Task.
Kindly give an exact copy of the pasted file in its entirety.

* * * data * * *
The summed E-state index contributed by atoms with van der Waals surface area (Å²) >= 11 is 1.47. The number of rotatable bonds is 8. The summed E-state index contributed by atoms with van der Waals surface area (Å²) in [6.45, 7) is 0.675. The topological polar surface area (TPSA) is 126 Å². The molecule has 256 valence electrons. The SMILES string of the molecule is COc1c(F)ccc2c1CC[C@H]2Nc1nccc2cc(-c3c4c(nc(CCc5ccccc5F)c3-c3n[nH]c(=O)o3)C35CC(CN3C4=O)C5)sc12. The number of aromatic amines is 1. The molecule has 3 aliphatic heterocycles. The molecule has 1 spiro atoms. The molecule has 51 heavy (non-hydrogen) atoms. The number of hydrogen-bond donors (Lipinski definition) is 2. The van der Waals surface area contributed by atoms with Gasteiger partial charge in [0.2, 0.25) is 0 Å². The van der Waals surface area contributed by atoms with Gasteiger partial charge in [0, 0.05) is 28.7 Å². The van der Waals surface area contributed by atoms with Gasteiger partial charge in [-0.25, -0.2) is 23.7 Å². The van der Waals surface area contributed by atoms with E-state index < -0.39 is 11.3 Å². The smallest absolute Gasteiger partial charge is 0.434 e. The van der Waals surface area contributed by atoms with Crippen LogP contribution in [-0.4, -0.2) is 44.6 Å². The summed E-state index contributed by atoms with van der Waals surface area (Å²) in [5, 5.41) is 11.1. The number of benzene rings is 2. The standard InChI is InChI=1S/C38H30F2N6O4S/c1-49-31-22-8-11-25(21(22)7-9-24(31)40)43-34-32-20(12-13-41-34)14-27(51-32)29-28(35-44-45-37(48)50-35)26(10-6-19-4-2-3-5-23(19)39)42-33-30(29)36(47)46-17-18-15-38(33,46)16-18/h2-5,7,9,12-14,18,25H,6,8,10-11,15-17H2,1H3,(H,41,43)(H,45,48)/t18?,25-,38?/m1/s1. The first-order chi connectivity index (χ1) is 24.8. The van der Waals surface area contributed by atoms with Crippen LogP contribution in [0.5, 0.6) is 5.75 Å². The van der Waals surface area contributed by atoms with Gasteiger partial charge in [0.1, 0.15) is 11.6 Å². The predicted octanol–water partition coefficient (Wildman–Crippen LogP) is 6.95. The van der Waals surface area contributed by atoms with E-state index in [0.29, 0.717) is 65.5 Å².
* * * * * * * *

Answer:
The summed E-state index contributed by atoms with van der Waals surface area (Å²) >= 11 is 1.47. The number of rotatable bonds is 8. The summed E-state index contributed by atoms with van der Waals surface area (Å²) in [6.45, 7) is 0.675. The topological polar surface area (TPSA) is 126 Å². The molecule has 256 valence electrons. The SMILES string of the molecule is COc1c(F)ccc2c1CC[C@H]2Nc1nccc2cc(-c3c4c(nc(CCc5ccccc5F)c3-c3n[nH]c(=O)o3)C35CC(CN3C4=O)C5)sc12. The number of aromatic amines is 1. The molecule has 3 aliphatic heterocycles. The molecule has 1 spiro atoms. The molecule has 51 heavy (non-hydrogen) atoms. The number of hydrogen-bond donors (Lipinski definition) is 2. The van der Waals surface area contributed by atoms with Gasteiger partial charge in [0.2, 0.25) is 0 Å². The van der Waals surface area contributed by atoms with Gasteiger partial charge in [0, 0.05) is 28.7 Å². The van der Waals surface area contributed by atoms with Gasteiger partial charge in [-0.25, -0.2) is 23.7 Å². The van der Waals surface area contributed by atoms with E-state index < -0.39 is 11.3 Å². The smallest absolute Gasteiger partial charge is 0.434 e. The van der Waals surface area contributed by atoms with Crippen LogP contribution in [-0.4, -0.2) is 44.6 Å². The summed E-state index contributed by atoms with van der Waals surface area (Å²) in [5, 5.41) is 11.1. The number of benzene rings is 2. The standard InChI is InChI=1S/C38H30F2N6O4S/c1-49-31-22-8-11-25(21(22)7-9-24(31)40)43-34-32-20(12-13-41-34)14-27(51-32)29-28(35-44-45-37(48)50-35)26(10-6-19-4-2-3-5-23(19)39)42-33-30(29)36(47)46-17-18-15-38(33,46)16-18/h2-5,7,9,12-14,18,25H,6,8,10-11,15-17H2,1H3,(H,41,43)(H,45,48)/t18?,25-,38?/m1/s1. The first-order chi connectivity index (χ1) is 24.8. The van der Waals surface area contributed by atoms with Crippen LogP contribution in [0.5, 0.6) is 5.75 Å². The van der Waals surface area contributed by atoms with Gasteiger partial charge in [0.1, 0.15) is 11.6 Å². The predicted octanol–water partition coefficient (Wildman–Crippen LogP) is 6.95. The van der Waals surface area contributed by atoms with E-state index in [0.29, 0.717) is 65.5 Å².